Winter wonderland replaced by Pineapple Express damage

January 7, 2011

By Tim Pfarr

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The heavy rain that assaulted the city the weekend of Dec. 11-12 caused a landslide off Newcastle Golf Club Road. City crews were forced to use almost 1,400 tons of rock to stabilize the hillside. By Tim Pfarr

In the wake of the snow and ice that pounded Newcastle just before Thanksgiving, a balmy Pineapple Express weather system blew into the area the weekend of Dec. 11 and 12, dumping more than three inches of rain on the city, according to the National Weather Service.

The wet conditions caused a landslide off Newcastle Golf Club Road and flooding in numerous locations across the city.

The landslide

Motorists traveling on Newcastle Golf Club Road first notified city officials of the landslide at about 9 a.m. Dec. 13. The slide had begun just feet off the north side of the road and spilled several hundred feet down the hillside.

City crews closed the road between 136th and 155th avenues southeast Dec. 13 after inspecting the site, because a natural gas line runs through the area. City workers and contractors dumped almost 1,400 tons of rock on the slide to temporarily stabilize the hillside Dec. 14, and the city reopened the road Dec. 15. The three days of worked racked up a bill of about $60,000.

City Manager Rob Wyman said the temporary fix should keep the hill stabilized through the summer, although city staff and Puget Sound Energy officials are inspecting the hillside daily using survey pins that detect movement as small as fractions of an inch.

Wyman said the city is now working with engineering contractor Gray & Osborne to design and install a permanent fix to the hillside, which will likely be a concrete wall. The permanent fix will likely cost between $400,000 and $650,000, he said.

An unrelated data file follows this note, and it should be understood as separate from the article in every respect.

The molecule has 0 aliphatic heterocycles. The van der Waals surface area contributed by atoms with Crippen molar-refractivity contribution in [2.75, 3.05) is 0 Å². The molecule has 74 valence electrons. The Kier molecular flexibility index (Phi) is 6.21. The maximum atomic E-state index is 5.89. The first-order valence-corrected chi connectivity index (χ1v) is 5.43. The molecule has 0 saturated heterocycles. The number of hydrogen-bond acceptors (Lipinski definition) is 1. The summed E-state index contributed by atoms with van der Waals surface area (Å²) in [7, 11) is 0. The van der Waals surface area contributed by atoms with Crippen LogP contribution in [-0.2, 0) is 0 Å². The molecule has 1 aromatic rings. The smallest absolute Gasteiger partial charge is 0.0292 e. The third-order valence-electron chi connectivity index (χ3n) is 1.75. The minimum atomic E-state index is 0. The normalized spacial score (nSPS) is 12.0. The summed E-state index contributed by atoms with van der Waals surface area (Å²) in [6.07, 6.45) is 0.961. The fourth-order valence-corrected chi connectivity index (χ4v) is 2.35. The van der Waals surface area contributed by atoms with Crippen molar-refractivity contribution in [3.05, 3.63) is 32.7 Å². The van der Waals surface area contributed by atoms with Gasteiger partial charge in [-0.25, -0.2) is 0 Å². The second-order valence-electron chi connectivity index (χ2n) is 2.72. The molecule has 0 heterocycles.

The Newcastle and Bellevue property line is about five feet off the north side of the road at the location of the slide, and most of the slide occurred on Bellevue property. Wyman met with officials from Bellevue at the end of December to discuss financial contributions for the repair.

Although Newcastle would bear the full cost of the project without Bellevue’s assistance, he said the city is seeking emergency management funds from various sources, including the county and state, to pay for most or all of the long-term repair.


As the rain fell, China Creek raged with water, rocks and sediment, dumping into the north end of Lake Boren. The heavy flow caused water levels to rise and flood residents’ yards and basements.

One resident who was forced to battle the rising water was Gerald Roux. Even after water levels began to subside, he spent much of the day Dec. 14 in rubber boots attempting to remove some of the silt from the creek’s inflow into the lake. Much of it had accumulated on residents’ lawns.

“I was just astounded by the amount of debris that came down the creek,” he said that day. “None of these rocks were here until Sunday.”

Roux’s basement flooded when the water levels reached their peak, and he was forced to pump the water out before it damaged his furnace.

Rocks from the creek also piled up on resident Robin Peterson’s lawn.

“I had a beautiful yard here and it’s going to take a lot of work to get it back where it should be,” he said.

Wyman said the city requested clearance from the state Department of Fish & Wildlife to perform emergency dredging on the lake’s inflow and outflow, but both requests were denied.

A home’s driveway on Southeast 89th Place also flooded, as the home’s property contains a wetland and is on a shallow point in the land that collects water.

City Development Engineer Kerry Sullivan said the property has a pipe to remove water, but city staff and the property’s developer found that the pipe’s outflow was buried four feet underground. Sullivan said they used water jetting to clear the outflow.

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